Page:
Date of Award
Dissertation - Restricted
Doctor of Philosophy (PhD)
James H. Robb
Harry R. Klocker
Beatrice H. Zedler
Roland J. Teske
Statement of Purpose
The central issue examined in this dissertation is the status of the divine illumination theory between 1285 and 1300. The Franciscan Master St. Bonaventure, one of the foremost proponents of the divine illumination theory in the thirteenth century, dies in 1274. At the beginning of the fourteenth century, John Duns Scotus, also a Franciscan, rejects illumination doctrine. Therefore, between 1274 and 1308, which marks the death of Scotus, a doctrine traditionally associated with the Augustinianism of the Franciscan School is called into serious question by some members of this religious order, and they reject it.
The writings of three representative Franciscans from this period--Peter of Trabes, Richard of Middleton, and William of Ware--are examined in order to uncover their reasons for dropping the illumination doctrine.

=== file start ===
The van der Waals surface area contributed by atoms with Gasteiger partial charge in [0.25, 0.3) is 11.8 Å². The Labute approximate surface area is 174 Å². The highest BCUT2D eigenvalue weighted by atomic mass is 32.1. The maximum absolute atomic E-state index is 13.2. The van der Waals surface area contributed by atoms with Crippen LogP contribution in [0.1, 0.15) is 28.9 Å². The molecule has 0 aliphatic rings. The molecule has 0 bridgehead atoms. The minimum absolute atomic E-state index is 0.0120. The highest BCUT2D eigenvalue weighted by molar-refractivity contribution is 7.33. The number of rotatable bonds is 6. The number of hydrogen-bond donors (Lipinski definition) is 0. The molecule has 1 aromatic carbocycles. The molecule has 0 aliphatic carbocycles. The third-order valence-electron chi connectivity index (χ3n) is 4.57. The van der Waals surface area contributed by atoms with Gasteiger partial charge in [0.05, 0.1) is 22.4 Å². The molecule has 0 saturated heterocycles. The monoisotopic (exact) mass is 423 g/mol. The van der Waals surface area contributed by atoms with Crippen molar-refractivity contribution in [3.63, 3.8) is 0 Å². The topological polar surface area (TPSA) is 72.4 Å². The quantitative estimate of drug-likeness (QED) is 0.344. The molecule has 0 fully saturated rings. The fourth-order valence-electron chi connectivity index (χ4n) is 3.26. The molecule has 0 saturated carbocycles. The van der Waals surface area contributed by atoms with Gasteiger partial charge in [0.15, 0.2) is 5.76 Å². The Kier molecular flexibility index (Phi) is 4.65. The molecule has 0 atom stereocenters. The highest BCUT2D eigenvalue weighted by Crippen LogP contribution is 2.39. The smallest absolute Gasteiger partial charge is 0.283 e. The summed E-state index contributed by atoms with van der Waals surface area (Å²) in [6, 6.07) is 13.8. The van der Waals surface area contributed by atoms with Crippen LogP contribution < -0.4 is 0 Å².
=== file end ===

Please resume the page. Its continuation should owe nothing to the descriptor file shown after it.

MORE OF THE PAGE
Further, since illumination is considered by many to be a central Augustinian doctrine, to abandon this theory might indicate a basic shift away from Franciscan Augustinianism. Five issues which can be viewed as corollary to illumination are additionally studied in the writings of each of these three Franciscans. These corollaries include: (a) the relation between esse and essence in a creature; (b) the plurality of substantial forms in man; (c) the intellective soul as immediate form of the body; (d) the active/passive aspects of human knowing, including the agent and possible intellect distinction; and (e) the identification of the divine ideas with the divine essence. Is a shift away from the traditional Franciscan School's positions on these issues evidenced along with rejection of illumination?
Finally, an attempt is made to highlight some points of similarity between each of our three authors' treatments of illumination; points of contact are also suggested between them, Peter John Olivi (d. 1298), Henry of Ghent (taught at Paris between 1276 and 1292)--two of their contemporaries/predecessors-- and Duns Scotus, their most famous and immediate successor.